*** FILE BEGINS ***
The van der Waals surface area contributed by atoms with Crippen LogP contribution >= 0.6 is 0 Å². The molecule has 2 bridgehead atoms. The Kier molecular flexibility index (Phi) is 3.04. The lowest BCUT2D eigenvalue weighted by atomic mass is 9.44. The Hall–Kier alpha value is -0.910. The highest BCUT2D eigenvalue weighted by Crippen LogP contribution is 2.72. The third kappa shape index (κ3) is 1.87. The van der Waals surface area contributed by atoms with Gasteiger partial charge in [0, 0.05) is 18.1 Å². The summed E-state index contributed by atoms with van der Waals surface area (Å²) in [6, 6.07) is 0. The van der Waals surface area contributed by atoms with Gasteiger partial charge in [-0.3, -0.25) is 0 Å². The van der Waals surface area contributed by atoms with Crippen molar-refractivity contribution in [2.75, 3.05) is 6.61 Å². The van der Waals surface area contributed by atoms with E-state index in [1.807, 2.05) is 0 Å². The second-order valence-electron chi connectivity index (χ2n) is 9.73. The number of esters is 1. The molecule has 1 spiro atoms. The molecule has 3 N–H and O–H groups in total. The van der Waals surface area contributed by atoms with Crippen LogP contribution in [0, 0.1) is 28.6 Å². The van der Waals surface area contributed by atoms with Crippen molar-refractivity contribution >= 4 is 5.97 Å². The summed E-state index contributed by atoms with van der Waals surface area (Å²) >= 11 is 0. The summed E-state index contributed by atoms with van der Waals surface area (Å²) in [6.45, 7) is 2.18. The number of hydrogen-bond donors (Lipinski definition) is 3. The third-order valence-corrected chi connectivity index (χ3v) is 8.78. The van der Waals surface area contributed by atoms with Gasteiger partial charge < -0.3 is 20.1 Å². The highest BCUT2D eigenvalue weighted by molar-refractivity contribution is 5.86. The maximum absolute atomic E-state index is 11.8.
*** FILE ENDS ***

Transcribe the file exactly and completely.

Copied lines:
The van der Waals surface area contributed by atoms with Crippen LogP contribution >= 0.6 is 0 Å². The molecule has 2 bridgehead atoms. The Kier molecular flexibility index (Phi) is 3.04. The lowest BCUT2D eigenvalue weighted by atomic mass is 9.44. The Hall–Kier alpha value is -0.910. The highest BCUT2D eigenvalue weighted by Crippen LogP contribution is 2.72. The third kappa shape index (κ3) is 1.87. The van der Waals surface area contributed by atoms with Gasteiger partial charge in [0, 0.05) is 18.1 Å². The summed E-state index contributed by atoms with van der Waals surface area (Å²) in [6, 6.07) is 0. The van der Waals surface area contributed by atoms with Gasteiger partial charge in [-0.3, -0.25) is 0 Å². The van der Waals surface area contributed by atoms with Crippen molar-refractivity contribution in [2.75, 3.05) is 6.61 Å². The van der Waals surface area contributed by atoms with E-state index in [1.807, 2.05) is 0 Å². The second-order valence-electron chi connectivity index (χ2n) is 9.73. The number of esters is 1. The molecule has 1 spiro atoms. The molecule has 3 N–H and O–H groups in total. The van der Waals surface area contributed by atoms with Crippen LogP contribution in [0, 0.1) is 28.6 Å². The van der Waals surface area contributed by atoms with Crippen molar-refractivity contribution >= 4 is 5.97 Å². The summed E-state index contributed by atoms with van der Waals surface area (Å²) >= 11 is 0. The summed E-state index contributed by atoms with van der Waals surface area (Å²) in [6.45, 7) is 2.18. The number of hydrogen-bond donors (Lipinski definition) is 3. The third-order valence-corrected chi connectivity index (χ3v) is 8.78. The van der Waals surface area contributed by atoms with Gasteiger partial charge < -0.3 is 20.1 Å². The highest BCUT2D eigenvalue weighted by molar-refractivity contribution is 5.86. The maximum absolute atomic E-state index is 11.8.